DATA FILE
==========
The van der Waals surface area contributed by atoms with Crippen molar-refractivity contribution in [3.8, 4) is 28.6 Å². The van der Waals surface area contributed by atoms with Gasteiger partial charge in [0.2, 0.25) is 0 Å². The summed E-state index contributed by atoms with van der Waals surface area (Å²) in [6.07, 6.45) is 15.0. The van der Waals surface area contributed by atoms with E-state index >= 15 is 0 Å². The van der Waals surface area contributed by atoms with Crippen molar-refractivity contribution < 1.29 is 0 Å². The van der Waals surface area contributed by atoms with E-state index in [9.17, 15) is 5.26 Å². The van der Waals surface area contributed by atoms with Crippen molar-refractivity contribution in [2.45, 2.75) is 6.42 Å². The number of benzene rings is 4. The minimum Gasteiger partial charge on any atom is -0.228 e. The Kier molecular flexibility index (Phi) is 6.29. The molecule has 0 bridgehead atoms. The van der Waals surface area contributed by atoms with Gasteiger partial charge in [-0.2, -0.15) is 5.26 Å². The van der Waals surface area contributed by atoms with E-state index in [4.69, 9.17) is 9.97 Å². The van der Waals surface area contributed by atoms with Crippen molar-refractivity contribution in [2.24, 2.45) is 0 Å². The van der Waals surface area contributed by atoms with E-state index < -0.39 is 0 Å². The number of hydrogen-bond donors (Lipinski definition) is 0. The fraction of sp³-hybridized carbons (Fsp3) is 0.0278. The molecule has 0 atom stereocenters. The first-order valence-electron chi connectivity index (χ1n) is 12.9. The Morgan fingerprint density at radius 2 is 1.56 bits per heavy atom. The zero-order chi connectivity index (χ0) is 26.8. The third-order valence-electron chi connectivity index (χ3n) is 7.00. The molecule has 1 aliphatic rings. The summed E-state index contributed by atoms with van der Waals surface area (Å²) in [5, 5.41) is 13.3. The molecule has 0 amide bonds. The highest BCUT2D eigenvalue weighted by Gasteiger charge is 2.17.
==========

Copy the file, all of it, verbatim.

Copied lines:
The van der Waals surface area contributed by atoms with Crippen molar-refractivity contribution in [3.8, 4) is 28.6 Å². The van der Waals surface area contributed by atoms with Gasteiger partial charge in [0.2, 0.25) is 0 Å². The summed E-state index contributed by atoms with van der Waals surface area (Å²) in [6.07, 6.45) is 15.0. The van der Waals surface area contributed by atoms with E-state index >= 15 is 0 Å². The van der Waals surface area contributed by atoms with Crippen molar-refractivity contribution < 1.29 is 0 Å². The van der Waals surface area contributed by atoms with E-state index in [9.17, 15) is 5.26 Å². The van der Waals surface area contributed by atoms with Crippen molar-refractivity contribution in [2.45, 2.75) is 6.42 Å². The number of benzene rings is 4. The minimum Gasteiger partial charge on any atom is -0.228 e. The Kier molecular flexibility index (Phi) is 6.29. The molecule has 0 bridgehead atoms. The van der Waals surface area contributed by atoms with Gasteiger partial charge in [-0.2, -0.15) is 5.26 Å². The van der Waals surface area contributed by atoms with E-state index in [4.69, 9.17) is 9.97 Å². The van der Waals surface area contributed by atoms with Crippen molar-refractivity contribution in [2.24, 2.45) is 0 Å². The van der Waals surface area contributed by atoms with E-state index < -0.39 is 0 Å². The number of hydrogen-bond donors (Lipinski definition) is 0. The fraction of sp³-hybridized carbons (Fsp3) is 0.0278. The molecule has 0 atom stereocenters. The first-order valence-electron chi connectivity index (χ1n) is 12.9. The Morgan fingerprint density at radius 2 is 1.56 bits per heavy atom. The zero-order chi connectivity index (χ0) is 26.8. The third-order valence-electron chi connectivity index (χ3n) is 7.00. The molecule has 1 aliphatic rings. The summed E-state index contributed by atoms with van der Waals surface area (Å²) in [5, 5.41) is 13.3. The molecule has 0 amide bonds. The highest BCUT2D eigenvalue weighted by Gasteiger charge is 2.17.